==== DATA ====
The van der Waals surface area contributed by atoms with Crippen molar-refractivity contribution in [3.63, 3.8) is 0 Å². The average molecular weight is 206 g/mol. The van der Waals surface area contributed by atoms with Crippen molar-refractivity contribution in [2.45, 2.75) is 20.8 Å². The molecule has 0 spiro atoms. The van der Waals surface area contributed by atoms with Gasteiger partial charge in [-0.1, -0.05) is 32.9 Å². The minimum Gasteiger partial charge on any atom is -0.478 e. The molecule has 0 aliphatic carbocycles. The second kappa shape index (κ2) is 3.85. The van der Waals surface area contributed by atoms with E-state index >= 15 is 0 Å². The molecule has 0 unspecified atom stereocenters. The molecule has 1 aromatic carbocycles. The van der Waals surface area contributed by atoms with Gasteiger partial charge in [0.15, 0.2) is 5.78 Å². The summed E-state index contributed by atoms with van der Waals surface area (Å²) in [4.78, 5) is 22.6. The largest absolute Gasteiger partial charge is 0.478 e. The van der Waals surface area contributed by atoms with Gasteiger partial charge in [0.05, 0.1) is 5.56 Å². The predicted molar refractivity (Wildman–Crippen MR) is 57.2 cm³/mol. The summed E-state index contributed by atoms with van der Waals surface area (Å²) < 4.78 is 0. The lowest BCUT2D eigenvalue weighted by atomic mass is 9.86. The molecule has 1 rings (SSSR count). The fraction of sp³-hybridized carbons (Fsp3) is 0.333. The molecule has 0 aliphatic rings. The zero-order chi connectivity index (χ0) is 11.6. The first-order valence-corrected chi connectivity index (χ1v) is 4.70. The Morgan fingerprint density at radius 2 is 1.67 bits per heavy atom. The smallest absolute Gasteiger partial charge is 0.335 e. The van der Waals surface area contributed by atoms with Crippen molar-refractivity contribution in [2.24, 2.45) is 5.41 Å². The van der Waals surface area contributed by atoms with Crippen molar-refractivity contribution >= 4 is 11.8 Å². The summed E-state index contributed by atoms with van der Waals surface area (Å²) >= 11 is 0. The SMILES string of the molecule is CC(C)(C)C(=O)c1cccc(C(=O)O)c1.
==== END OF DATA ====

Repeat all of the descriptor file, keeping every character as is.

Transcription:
The van der Waals surface area contributed by atoms with Crippen molar-refractivity contribution in [3.63, 3.8) is 0 Å². The average molecular weight is 206 g/mol. The van der Waals surface area contributed by atoms with Crippen molar-refractivity contribution in [2.45, 2.75) is 20.8 Å². The molecule has 0 spiro atoms. The van der Waals surface area contributed by atoms with Gasteiger partial charge in [-0.1, -0.05) is 32.9 Å². The minimum Gasteiger partial charge on any atom is -0.478 e. The molecule has 0 aliphatic carbocycles. The second kappa shape index (κ2) is 3.85. The van der Waals surface area contributed by atoms with E-state index >= 15 is 0 Å². The molecule has 0 unspecified atom stereocenters. The molecule has 1 aromatic carbocycles. The van der Waals surface area contributed by atoms with Gasteiger partial charge in [0.15, 0.2) is 5.78 Å². The summed E-state index contributed by atoms with van der Waals surface area (Å²) in [4.78, 5) is 22.6. The largest absolute Gasteiger partial charge is 0.478 e. The van der Waals surface area contributed by atoms with Gasteiger partial charge in [0.05, 0.1) is 5.56 Å². The predicted molar refractivity (Wildman–Crippen MR) is 57.2 cm³/mol. The summed E-state index contributed by atoms with van der Waals surface area (Å²) < 4.78 is 0. The lowest BCUT2D eigenvalue weighted by atomic mass is 9.86. The molecule has 1 rings (SSSR count). The fraction of sp³-hybridized carbons (Fsp3) is 0.333. The molecule has 0 aliphatic rings. The zero-order chi connectivity index (χ0) is 11.6. The first-order valence-corrected chi connectivity index (χ1v) is 4.70. The Morgan fingerprint density at radius 2 is 1.67 bits per heavy atom. The smallest absolute Gasteiger partial charge is 0.335 e. The van der Waals surface area contributed by atoms with Crippen molar-refractivity contribution in [2.24, 2.45) is 5.41 Å². The van der Waals surface area contributed by atoms with Crippen molar-refractivity contribution >= 4 is 11.8 Å². The summed E-state index contributed by atoms with van der Waals surface area (Å²) >= 11 is 0. The SMILES string of the molecule is CC(C)(C)C(=O)c1cccc(C(=O)O)c1.